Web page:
Employees participating in an unprotected strike – Employers

Document Sample
Employees participating in an unprotected strike – Employers Powered By Docstoc
					Employees participating in an unprotected strike – Employers should
communicate with their employees

  In SACTWU & Others v Mediterranean Textiles Mills (Pty) Ltd
  the applicant’s members (‘the employees’) claimed that they
  had been unfairly dismissed on the basis of their participation in
  an unprotected strike.

  On 29 November 2007 the employer held a meeting with the
  union during which the latter was informed that the employer
  would not be paying any annual bonus for 2007, which was due
  to be paid two weeks later. The employer also informed the
  union that it would apply to the relevant bargaining council for
  an exemption from its obligation to pay bonuses in terms of the
  main agreement of the bargaining council.

  After the meeting, on the same day, the employer placed a
  notice on the company’s notice board confirming and advising
  employees of the non-payment of bonuses and the fact that it
  would apply for an exemption. On 4 December, just before
  07h00, employees gathered at the company’s premises and
  requested to speak to management.

  The employer’s position was that there was no need to meet with emp loyees as the
  notice issued on 29 November was clear and needed no explanation. At 07h30 written
  warnings were handed to the employees. At the same time the shop stewards were
  handed a letter, which was also sent to the union, asking why a final ultimatum should
  not be issued to the employees.

  The shop stewards informed the employer that they were unable to persuade the
  employees to return to work and the employees were requesting that management
  speak to them directly. At 09h30 an ultimatum was handed to employees warning them
  that if they did not return to work by 11h00 they would face dismissal. The ultimatum
  was read aloud, but the employees refused to accept copies thereof. The employees
  were dismissed at 11h15.

  The court held that the determination of whether participation in an u nprotected strike
  constituted a fair reason for dismissal required a weighing up of all facts, with particular
  regard to the cause, nature, objectives and extent of the strike; its timing and duration;
  the conduct of the employees; and the consequences of the strike.




                                                                                             1
It was however trite that participation in an unprotected strike might constitute a fair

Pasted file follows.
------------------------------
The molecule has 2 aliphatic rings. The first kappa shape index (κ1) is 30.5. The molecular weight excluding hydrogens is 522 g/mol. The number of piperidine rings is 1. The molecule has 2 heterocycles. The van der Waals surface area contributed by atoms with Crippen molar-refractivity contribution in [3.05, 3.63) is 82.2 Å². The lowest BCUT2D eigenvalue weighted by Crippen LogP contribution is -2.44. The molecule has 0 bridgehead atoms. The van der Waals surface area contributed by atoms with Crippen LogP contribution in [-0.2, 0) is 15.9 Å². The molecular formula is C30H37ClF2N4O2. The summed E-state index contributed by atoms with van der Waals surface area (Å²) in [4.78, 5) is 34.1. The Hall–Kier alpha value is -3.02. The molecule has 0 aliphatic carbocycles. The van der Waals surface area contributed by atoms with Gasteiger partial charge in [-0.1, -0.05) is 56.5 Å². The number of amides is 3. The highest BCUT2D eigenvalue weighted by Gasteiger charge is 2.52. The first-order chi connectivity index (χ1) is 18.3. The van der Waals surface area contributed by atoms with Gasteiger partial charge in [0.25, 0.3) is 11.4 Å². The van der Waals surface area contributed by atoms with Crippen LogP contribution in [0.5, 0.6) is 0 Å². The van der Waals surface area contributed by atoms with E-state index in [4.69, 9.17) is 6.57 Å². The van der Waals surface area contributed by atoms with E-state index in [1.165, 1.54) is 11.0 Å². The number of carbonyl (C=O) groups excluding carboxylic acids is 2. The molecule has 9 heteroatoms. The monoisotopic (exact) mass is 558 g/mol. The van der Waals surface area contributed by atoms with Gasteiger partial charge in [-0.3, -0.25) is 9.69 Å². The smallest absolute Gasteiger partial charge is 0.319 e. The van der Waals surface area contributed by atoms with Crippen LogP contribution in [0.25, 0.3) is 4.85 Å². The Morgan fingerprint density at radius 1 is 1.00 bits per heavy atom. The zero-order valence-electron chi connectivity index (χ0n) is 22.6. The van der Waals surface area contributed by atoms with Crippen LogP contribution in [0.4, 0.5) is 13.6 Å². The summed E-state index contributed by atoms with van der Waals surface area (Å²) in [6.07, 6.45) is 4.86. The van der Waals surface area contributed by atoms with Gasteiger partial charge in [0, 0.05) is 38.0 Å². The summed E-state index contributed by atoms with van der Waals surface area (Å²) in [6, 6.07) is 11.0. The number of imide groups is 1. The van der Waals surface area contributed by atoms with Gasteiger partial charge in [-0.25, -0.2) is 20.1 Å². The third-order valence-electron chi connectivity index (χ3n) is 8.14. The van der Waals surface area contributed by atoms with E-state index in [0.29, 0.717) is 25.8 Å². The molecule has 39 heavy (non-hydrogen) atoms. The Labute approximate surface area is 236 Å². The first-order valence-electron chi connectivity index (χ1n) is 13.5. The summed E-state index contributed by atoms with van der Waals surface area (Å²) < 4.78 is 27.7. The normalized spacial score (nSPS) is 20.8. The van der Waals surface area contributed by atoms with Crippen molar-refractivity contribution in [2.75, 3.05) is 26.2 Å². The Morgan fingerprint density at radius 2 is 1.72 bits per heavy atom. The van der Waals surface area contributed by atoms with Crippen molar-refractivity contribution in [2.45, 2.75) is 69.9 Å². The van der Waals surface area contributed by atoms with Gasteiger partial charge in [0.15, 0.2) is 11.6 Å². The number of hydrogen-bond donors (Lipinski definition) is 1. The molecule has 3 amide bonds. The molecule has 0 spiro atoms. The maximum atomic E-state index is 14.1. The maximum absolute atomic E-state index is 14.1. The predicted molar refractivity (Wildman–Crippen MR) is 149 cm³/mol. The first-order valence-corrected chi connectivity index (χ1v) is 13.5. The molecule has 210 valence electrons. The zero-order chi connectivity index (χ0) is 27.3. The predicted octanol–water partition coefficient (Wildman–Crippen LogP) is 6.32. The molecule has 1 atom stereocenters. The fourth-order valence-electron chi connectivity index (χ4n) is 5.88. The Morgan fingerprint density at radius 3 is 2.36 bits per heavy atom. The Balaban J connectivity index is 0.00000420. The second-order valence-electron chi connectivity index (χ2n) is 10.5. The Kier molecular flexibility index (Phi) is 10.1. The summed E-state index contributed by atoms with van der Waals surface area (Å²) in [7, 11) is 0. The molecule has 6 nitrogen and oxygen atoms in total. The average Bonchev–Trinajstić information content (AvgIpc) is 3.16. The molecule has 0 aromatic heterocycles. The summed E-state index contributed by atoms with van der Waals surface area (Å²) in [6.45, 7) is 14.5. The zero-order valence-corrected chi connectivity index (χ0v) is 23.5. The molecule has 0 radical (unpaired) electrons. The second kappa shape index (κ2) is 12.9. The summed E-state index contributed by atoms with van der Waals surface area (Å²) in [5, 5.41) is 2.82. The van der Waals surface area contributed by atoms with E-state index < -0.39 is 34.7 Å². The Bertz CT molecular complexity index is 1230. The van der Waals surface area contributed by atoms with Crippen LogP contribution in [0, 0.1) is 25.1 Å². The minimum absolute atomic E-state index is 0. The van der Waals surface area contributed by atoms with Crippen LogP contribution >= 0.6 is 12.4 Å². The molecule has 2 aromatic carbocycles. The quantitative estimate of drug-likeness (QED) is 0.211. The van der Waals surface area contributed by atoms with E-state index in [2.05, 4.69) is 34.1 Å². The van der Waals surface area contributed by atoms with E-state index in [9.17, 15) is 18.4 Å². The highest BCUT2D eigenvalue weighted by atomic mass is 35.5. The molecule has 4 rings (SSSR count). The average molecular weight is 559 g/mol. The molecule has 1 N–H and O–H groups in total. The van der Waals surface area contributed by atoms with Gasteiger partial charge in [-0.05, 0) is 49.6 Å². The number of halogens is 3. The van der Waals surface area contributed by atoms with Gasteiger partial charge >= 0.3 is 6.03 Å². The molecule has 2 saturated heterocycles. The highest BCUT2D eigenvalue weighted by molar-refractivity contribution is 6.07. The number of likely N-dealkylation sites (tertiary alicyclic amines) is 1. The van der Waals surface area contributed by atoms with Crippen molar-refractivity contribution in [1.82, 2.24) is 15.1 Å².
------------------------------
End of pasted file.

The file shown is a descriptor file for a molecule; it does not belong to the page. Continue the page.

reason for dismissal. Item 6 of the Code of Good Practice : Dismissal provides that the
fairness of any dismissal pursuant to an unprotected strike has to be determined in light
of the facts of each case, including, whether or not the strike was in response to
unjustified conduct by the employer.

The court noted that it was important that an employer did not act in an overhast y
manner. It has to give a fair warning or ultimatum that it intends to dismiss employees,
so that the employees involved are offered a proper opportunity of obtaining advice and
taking a rational decis ion as to what course to follow. Both parties must have sufficient
time to cool off so that the effect of anger on their decisions was eliminated or limited.
On the evidence the court was convinced that the employer had known long before
November 2007 that it would face difficulties in paying employees their bonuses for
2007. It was reckless of the employer to have done nothing about the bonuses until
almost at the end of 2007, which was unfair to the employees.

The employer was therefore partly to blame f or the strike. Merely referring the
employees to the notice on the notice board was irresponsible under the circumstances.
Had management attended a meeting as the employees had requested, the potential
was there that the strike could have been resolved. W hile the strike might have been
unlawful, its objectives were not. The employer had acted with unnecessary haste in
dismissing the employees. W hen weighing up all the factors the court was of the view
that the participation of the employees in the strike d id not constitute a fair reason for
dismissal. In the result, the employer was ordered to re -instate the employees with no
loss of income and benefits, no order as to costs.

June 2010




                                                                                          2

				
DOCUMENT INFO
Categories:
Tags:
Stats:
views:0
posted:3/19/2013
language:English
pages:2